Sunday, February 21, 2016

Dance Theatre of Harlem brings its warmth and sparkle to Clowes Hall

Buzzing with anticipation as the show began late to accommodate late arrivals, a packed Clowes Hall Saturday night reflected the special aura Dance Theatre of Harlem carries with it.

What the audience was treated to over the next two hours displayed the classically rooted skill and energy that aroused interest from the company's origin in 1969 and first flourishing after the turn of the decade.

Lindsey Croop graduated cum laude from Butler.
My new girlfriend (now my wife) and I attended a well-attended performance by the emerging company in 1970, when DTH was engaged by the Jacob's Pillow Dance Festival in western Massachusetts. Since then, the company has had financial problems resulting in a serious hiatus (2004-2012), making its current personnel and repertoire feel new. The whole program on this tour stop, for example, consisted of pieces created for or adopted by DTH  in the past four years.

Saturday's performance opened with the newest, "Divertimento," a crisply executed, expansive work for three couples that amounted to an anthology of Russian ballet focused through the sensibility of choreographer and costume designer Elena Kunikova for these half-dozen DTH dancers. The Indianapolis audience immediately got a view of Lindsey Croop in her return to the campus from which she has a Butler degree in dance-arts administration and journalism.

The six dancers,  distinguished subtly to illustrate three aspects of characterization in classical ballet, worked well in solos and variations, with particular sparkle in episodes for the three men (in which a large gray cloth was introduced), followed by the three women. The spinning movement in the finale, with Mikhail Glinka's music reaching the height of effervescence, was exhilarating.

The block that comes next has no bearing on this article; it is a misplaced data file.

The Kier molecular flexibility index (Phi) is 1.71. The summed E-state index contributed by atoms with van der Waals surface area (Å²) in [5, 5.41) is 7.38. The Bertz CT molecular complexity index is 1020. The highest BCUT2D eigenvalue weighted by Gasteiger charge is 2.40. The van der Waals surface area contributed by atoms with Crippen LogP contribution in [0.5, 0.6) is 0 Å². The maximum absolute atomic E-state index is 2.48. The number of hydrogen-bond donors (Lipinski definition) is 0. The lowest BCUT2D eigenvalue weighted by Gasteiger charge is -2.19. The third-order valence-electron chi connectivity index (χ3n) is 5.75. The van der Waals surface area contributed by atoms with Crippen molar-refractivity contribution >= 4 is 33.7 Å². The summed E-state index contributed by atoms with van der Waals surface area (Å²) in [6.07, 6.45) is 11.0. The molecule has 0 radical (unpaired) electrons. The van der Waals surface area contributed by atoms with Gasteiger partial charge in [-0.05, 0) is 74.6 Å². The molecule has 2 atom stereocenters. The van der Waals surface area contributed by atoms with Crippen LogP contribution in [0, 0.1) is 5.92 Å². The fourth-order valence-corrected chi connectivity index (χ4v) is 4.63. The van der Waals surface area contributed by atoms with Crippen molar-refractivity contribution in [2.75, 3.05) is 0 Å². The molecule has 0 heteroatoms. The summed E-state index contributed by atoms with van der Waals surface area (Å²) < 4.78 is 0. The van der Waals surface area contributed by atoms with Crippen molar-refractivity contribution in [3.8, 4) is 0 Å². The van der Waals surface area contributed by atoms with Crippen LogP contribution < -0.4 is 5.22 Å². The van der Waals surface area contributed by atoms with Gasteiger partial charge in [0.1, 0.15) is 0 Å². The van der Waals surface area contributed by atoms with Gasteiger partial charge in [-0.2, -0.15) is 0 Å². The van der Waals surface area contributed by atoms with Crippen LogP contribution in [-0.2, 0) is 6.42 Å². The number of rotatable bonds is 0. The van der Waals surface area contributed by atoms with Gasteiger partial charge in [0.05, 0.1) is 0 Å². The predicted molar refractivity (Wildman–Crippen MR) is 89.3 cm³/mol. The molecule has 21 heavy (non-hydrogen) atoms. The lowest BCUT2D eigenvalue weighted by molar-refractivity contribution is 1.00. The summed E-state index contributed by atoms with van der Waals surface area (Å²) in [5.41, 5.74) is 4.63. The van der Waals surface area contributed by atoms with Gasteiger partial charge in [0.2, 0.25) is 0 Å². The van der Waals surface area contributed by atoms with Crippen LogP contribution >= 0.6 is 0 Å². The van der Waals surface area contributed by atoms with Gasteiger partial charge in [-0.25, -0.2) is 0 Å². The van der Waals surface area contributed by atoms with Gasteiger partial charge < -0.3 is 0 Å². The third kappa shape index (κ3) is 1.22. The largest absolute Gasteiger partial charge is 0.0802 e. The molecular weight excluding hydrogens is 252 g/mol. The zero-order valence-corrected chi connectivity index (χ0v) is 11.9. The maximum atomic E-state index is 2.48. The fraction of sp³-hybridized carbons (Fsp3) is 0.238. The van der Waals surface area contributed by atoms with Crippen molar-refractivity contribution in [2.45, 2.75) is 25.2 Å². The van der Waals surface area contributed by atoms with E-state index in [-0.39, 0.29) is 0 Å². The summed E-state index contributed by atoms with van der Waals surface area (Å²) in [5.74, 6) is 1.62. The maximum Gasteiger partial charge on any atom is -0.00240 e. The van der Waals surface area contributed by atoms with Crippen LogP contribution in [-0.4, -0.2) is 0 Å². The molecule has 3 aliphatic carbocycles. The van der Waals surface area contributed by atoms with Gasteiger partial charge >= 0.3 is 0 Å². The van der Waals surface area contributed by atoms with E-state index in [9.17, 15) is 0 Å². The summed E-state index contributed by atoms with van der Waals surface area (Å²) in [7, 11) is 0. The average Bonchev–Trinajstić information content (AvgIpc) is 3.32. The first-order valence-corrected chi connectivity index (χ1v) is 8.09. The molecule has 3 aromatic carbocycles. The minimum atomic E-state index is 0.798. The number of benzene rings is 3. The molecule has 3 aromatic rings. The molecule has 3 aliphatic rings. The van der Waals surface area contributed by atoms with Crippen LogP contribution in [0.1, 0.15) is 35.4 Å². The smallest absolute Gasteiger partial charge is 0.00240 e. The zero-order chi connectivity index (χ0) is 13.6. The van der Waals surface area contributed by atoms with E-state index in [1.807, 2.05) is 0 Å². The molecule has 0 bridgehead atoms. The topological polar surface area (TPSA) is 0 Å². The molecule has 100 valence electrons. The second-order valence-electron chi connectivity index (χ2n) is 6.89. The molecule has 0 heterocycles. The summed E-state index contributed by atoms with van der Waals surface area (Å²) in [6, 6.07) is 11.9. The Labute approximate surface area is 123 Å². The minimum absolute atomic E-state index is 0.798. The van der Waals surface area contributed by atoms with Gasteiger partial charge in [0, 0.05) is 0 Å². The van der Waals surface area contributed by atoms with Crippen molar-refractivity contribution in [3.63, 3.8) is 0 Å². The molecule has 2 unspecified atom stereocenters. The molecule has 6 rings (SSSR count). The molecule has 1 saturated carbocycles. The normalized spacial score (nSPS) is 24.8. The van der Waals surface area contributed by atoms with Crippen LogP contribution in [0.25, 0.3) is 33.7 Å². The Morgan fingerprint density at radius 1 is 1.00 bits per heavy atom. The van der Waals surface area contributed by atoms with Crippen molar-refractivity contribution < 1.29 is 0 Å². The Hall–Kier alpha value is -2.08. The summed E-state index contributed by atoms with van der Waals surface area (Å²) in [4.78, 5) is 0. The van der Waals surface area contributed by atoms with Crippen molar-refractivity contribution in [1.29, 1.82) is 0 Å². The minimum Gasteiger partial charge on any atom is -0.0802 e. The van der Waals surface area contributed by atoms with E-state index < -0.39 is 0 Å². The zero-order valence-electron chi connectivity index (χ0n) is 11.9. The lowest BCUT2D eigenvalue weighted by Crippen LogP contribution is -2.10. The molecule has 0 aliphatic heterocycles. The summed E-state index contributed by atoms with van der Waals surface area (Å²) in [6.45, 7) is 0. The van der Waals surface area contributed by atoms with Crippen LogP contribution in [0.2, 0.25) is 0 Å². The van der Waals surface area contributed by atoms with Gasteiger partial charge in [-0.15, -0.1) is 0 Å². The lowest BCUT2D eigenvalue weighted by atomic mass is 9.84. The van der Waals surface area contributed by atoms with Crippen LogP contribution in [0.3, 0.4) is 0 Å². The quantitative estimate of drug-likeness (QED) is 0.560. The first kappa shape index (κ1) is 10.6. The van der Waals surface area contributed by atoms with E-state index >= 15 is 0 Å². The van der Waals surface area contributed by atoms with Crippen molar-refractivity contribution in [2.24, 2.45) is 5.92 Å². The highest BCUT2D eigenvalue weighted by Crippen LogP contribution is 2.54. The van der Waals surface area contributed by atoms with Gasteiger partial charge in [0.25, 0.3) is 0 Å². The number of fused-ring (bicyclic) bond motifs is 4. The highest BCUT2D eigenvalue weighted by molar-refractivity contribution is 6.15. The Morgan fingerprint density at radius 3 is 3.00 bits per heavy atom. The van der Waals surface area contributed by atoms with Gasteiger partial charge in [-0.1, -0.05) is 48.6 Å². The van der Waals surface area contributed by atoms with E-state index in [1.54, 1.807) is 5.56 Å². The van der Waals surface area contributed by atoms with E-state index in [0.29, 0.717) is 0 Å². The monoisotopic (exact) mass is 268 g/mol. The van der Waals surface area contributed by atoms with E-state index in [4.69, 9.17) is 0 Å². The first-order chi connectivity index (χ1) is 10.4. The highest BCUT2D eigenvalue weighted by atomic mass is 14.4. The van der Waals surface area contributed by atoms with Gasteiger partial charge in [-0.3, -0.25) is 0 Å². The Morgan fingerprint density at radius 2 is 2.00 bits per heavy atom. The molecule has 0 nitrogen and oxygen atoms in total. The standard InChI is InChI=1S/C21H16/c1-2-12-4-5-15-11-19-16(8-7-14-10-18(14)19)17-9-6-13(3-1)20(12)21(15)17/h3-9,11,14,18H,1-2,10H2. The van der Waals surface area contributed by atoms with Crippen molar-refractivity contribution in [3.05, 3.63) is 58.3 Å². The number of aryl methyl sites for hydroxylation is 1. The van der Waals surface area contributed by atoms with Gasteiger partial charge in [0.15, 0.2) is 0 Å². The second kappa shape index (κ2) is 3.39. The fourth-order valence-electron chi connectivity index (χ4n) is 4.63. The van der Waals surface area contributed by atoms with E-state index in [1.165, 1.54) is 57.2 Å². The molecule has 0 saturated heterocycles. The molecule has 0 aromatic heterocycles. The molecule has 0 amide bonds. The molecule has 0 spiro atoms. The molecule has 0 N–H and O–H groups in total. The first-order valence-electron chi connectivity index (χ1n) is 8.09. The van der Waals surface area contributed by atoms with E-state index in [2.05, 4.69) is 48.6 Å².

One of the recurrent circle formations in "Dancing on the Front Porch of Heaven."
At the somber end of the company's presentation here was the oldest piece, Ulysses Dove's "Dancing on the Front Porch of Heaven." A 1993 memorial to some of the choreographer's friends and family, the work, subtitled "Odes to Love and Loss," used memorial music — Arvo Pärt's "Cantus in Memory of Benjamin Britten" — with special insight and patience.

 The choreography varied from angular, frontal postures suggesting ritualistic aspects of grief to more flowing, curvy movement indicating the emotional turmoil of loss. The white-clad dancers moved periodically into a clasped-hands circle, representing both the community of mourners and the felt community between the living and the beloved dead. Pärt's chime-drenched score, with its recurrent silences, was poignantly underlined by the intense interaction of the dancers, moving between the isolating and supportive aspects of bereavement.

A Philip Glass composition, undergirded by repetitive counting and given extra cohesiveness through a formal voice-over recitation describing a romantic park-bench idyll, flowered into something more expressive in Helen Pickett's "When Love," danced by Stephanie Rae Williams and Da'Von Doane.  I can see why Glass' style is attractive to choreographers: Its "beats" are clear, providing a stable basis to work against, and it is almost a blank slate expressively, allowing for maximum creative input that avoids vying with the recorded score. (Almost all the music on Saturday's program was too loud, by the way — the Glass in particular.)

Finishing the program was "Vessels," a four-part "cyclic journey" by Darrell Grand Moultrie, set to Ezio Bosso's minimalist-style music. This full-company ballet seemed a bit diffuse, frankly, though it certainly accomplished the purpose of providing a rousing display and a suitable conclusion.

The costumes had both lightness and brilliance, and much of the partnering reached the summit of virtuosity and coordination. Particularly fetching was one couple — Choong Hoon Lee and Ingrid Silva — who simply looked made to dance with each other. They were aptly a highlight of "Vessels"' final episode, "Abundance." And abundance was indeed an enduring impression to take away from this show.


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